Greece will temporarily shut down Hellenic Broadcasting Corporation (ERT), the radio and television company owned by the state as part of its initiative to save money. As a result, 2,500 individuals will end up jobless, according to a report from Nicholas Paphitis of the Associated Press.
Hellenic Broadcasting Corporation Future
The government of Greece promised that it will resume operations of the Hellenic Broadcasting Corporation as “soon as possible,” but its workforce will be smaller. The government did not provide further details if it will re-open all of its radio and TV stations, and how long the temporary closure will last.
The decision to shut down Greece's state-owned media company demonstrates the country's first layoffs in the public sector as the country continues to continue to endure a painful austerity. Greece has already lost almost 1 million private sector jobs.
Hellenic Broadcasting Corporation and Politics
Minority parties in Greece criticized its decision to the temporary shutdown of operations of Hellenic Broadcasting Corporation. More than 2,000 employees, anti-austerity activist, lawmakers, and union leaders protested at the headquarters of the company.
Socialist PASOK and the Democratic Left in Greece vowed to oppose the ministerial decree for the closure of Hellenic Broadcasting Corporation. The decree took effect immediately, but it still requires parliamentary approval.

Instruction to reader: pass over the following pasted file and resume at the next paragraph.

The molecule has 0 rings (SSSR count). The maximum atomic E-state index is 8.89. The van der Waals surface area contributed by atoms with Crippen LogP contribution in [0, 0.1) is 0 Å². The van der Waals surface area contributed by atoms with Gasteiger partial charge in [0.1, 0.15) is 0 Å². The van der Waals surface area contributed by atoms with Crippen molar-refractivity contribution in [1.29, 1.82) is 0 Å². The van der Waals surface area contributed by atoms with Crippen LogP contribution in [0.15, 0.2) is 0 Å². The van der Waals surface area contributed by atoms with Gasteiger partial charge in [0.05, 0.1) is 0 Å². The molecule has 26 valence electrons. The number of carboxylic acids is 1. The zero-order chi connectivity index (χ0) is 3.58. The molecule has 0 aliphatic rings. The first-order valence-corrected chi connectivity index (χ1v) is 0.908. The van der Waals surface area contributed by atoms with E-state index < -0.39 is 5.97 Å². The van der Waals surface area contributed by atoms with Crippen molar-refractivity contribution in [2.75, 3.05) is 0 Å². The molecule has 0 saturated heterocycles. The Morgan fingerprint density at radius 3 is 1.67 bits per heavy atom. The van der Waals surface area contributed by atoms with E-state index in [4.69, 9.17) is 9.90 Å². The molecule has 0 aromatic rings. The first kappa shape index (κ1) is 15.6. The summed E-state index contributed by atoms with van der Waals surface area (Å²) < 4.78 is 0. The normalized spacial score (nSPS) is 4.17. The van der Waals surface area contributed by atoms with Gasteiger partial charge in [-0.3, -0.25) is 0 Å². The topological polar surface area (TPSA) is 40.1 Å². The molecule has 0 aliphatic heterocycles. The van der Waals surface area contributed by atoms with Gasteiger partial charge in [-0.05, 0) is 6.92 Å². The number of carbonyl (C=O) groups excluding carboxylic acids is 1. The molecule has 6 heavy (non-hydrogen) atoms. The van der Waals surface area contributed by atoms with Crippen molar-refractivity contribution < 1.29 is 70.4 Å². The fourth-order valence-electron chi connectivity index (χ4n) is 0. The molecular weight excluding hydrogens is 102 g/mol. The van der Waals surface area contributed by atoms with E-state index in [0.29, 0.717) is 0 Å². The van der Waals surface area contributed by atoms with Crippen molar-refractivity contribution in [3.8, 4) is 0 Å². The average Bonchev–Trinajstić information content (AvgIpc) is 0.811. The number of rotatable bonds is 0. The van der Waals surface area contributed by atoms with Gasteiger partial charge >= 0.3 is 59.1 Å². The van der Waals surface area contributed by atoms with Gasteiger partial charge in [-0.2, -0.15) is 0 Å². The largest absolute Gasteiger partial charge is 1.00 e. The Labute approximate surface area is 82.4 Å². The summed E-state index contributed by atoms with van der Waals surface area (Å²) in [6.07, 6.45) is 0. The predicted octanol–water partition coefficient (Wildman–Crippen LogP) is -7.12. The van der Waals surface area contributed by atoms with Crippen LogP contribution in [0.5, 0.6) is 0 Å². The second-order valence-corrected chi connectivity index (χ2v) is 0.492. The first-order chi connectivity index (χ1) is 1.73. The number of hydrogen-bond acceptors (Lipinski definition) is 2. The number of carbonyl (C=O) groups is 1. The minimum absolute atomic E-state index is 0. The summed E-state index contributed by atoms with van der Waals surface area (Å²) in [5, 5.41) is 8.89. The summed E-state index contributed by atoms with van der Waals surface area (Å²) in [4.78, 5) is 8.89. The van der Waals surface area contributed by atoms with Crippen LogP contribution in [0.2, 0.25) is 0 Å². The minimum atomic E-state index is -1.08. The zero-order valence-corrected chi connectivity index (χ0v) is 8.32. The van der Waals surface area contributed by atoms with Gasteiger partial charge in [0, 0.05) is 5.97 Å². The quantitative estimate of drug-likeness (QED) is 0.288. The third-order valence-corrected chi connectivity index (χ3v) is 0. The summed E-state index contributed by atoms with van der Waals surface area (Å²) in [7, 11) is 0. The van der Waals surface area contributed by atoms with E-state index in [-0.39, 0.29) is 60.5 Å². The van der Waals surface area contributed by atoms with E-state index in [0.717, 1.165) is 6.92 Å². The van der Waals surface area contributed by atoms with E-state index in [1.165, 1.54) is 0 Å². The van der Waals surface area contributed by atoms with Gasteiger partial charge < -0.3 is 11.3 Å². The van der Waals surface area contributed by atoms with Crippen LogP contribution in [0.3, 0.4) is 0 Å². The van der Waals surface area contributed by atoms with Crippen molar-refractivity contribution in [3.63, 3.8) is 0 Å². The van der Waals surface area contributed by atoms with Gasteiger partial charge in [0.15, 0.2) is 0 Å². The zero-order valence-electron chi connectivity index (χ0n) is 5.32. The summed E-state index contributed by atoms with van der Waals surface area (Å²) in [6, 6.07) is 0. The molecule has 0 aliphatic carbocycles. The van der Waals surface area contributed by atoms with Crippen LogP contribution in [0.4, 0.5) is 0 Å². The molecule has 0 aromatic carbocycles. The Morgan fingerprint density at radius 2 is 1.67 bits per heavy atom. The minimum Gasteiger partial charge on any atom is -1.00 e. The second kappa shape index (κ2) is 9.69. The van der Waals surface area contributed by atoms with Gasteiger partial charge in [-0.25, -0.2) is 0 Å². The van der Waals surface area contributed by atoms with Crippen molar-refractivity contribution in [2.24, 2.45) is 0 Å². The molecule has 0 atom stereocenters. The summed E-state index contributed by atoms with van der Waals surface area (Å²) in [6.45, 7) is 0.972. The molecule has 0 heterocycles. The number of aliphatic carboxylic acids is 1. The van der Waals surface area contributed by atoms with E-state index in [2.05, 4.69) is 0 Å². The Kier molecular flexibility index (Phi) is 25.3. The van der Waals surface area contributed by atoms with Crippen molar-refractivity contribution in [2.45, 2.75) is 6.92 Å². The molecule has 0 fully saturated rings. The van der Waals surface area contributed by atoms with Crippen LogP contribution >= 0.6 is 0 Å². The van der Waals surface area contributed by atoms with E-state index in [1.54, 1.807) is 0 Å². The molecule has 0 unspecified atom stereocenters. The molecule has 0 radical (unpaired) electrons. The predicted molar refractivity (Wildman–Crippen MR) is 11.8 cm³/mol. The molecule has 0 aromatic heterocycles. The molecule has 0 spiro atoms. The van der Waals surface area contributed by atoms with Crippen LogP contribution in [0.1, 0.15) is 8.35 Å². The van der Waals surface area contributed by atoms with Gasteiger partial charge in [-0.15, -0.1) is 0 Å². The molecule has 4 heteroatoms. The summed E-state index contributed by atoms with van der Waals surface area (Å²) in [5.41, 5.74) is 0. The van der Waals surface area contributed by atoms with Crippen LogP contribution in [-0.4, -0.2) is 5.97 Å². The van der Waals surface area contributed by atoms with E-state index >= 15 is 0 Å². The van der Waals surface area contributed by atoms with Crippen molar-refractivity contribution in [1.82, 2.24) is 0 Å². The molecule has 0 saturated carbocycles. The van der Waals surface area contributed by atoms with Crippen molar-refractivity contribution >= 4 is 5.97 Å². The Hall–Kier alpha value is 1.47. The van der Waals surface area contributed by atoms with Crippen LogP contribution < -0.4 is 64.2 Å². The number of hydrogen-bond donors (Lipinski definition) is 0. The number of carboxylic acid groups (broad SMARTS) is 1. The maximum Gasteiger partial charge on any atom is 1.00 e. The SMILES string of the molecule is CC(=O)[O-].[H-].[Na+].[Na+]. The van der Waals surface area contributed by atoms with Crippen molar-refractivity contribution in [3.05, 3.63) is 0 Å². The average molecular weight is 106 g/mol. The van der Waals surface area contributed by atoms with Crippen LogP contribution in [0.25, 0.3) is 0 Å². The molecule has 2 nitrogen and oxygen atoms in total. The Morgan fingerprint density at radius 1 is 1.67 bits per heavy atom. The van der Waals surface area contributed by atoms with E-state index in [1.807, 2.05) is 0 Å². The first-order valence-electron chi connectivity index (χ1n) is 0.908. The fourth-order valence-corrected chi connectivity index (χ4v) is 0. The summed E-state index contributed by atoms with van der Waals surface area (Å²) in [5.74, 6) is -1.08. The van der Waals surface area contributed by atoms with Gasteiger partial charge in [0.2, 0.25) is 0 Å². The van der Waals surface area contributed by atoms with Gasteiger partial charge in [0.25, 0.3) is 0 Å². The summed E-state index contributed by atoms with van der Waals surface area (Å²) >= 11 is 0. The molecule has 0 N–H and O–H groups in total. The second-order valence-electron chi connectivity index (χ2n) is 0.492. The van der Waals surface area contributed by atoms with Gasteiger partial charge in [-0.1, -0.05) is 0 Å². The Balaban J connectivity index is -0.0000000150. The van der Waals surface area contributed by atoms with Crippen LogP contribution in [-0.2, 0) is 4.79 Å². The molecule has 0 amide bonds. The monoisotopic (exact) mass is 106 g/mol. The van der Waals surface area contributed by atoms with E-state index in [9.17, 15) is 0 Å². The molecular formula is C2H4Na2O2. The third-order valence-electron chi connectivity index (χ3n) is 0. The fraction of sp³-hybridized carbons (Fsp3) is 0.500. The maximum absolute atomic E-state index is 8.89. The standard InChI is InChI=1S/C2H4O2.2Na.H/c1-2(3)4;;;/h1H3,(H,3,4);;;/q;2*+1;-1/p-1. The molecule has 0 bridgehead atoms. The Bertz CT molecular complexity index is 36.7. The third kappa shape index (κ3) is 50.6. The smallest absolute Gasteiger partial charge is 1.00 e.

Fofi Gennitama, a lawmaker said, "The decree will be retroactively invalidated, as we are not going to vote for it ... but we want it to be immediately withdrawn."
Simos Kedikoglou, a former state TV journalist and currently serving as spokesperson of the government, described Hellenic Broadcasting Corporation as a “haven of waste.” He confirmed that the company will stop broadcasting on Wednesday, and said the 2,500 employees will receive compensation.
Kedikoglou explained, "ERT is a typical example of a unique lack of transparency and incredible waste. And that ends today. It costs three to seven times as much as other TV stations and four to six times the personnel – for a very small viewership, about half that of an average private station.”
On the other hand, Stavroula Christofiliea, one of the media practitioners at Hellenic Broadcasting Corporation said, "I was hoping up until the last minute that the reports were not true. It's unbelievable."
Since 2010, Greece has depended on bailout money provided by the European Union and the International Monetary Fund. Last year, the country received €130 billion to avoid default, but it was required to implements tax increases, budget cuts, and other measures, which resulted to the closure of thousands of businesses in the country. The unemployment rate in Greece reached a record high at 27 percent. The government agreed to cut 15,000 state jobs by 2015 as part of its bailout deal.